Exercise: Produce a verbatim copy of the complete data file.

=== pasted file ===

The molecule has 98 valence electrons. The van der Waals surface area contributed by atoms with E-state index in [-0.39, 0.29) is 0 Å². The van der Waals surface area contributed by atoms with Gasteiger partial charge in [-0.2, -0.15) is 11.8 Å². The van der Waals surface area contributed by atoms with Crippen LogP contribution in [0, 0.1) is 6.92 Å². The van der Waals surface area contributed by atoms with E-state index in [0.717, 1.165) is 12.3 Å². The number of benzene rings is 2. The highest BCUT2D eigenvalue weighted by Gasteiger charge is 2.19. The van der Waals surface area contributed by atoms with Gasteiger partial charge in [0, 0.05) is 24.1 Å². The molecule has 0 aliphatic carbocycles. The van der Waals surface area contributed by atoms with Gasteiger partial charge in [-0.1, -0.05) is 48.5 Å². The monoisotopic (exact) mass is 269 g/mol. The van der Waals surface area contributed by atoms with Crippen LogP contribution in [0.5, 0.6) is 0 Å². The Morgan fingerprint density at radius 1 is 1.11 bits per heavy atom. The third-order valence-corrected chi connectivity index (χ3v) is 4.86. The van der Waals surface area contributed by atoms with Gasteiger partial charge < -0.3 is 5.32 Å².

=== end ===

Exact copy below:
The molecule has 98 valence electrons. The van der Waals surface area contributed by atoms with E-state index in [-0.39, 0.29) is 0 Å². The van der Waals surface area contributed by atoms with Gasteiger partial charge in [-0.2, -0.15) is 11.8 Å². The van der Waals surface area contributed by atoms with Crippen LogP contribution in [0, 0.1) is 6.92 Å². The van der Waals surface area contributed by atoms with E-state index in [0.717, 1.165) is 12.3 Å². The number of benzene rings is 2. The highest BCUT2D eigenvalue weighted by Gasteiger charge is 2.19. The van der Waals surface area contributed by atoms with Gasteiger partial charge in [0, 0.05) is 24.1 Å². The molecule has 0 aliphatic carbocycles. The van der Waals surface area contributed by atoms with Gasteiger partial charge in [-0.1, -0.05) is 48.5 Å². The monoisotopic (exact) mass is 269 g/mol. The van der Waals surface area contributed by atoms with Crippen LogP contribution in [0.5, 0.6) is 0 Å². The Morgan fingerprint density at radius 1 is 1.11 bits per heavy atom. The third-order valence-corrected chi connectivity index (χ3v) is 4.86. The van der Waals surface area contributed by atoms with Gasteiger partial charge < -0.3 is 5.32 Å².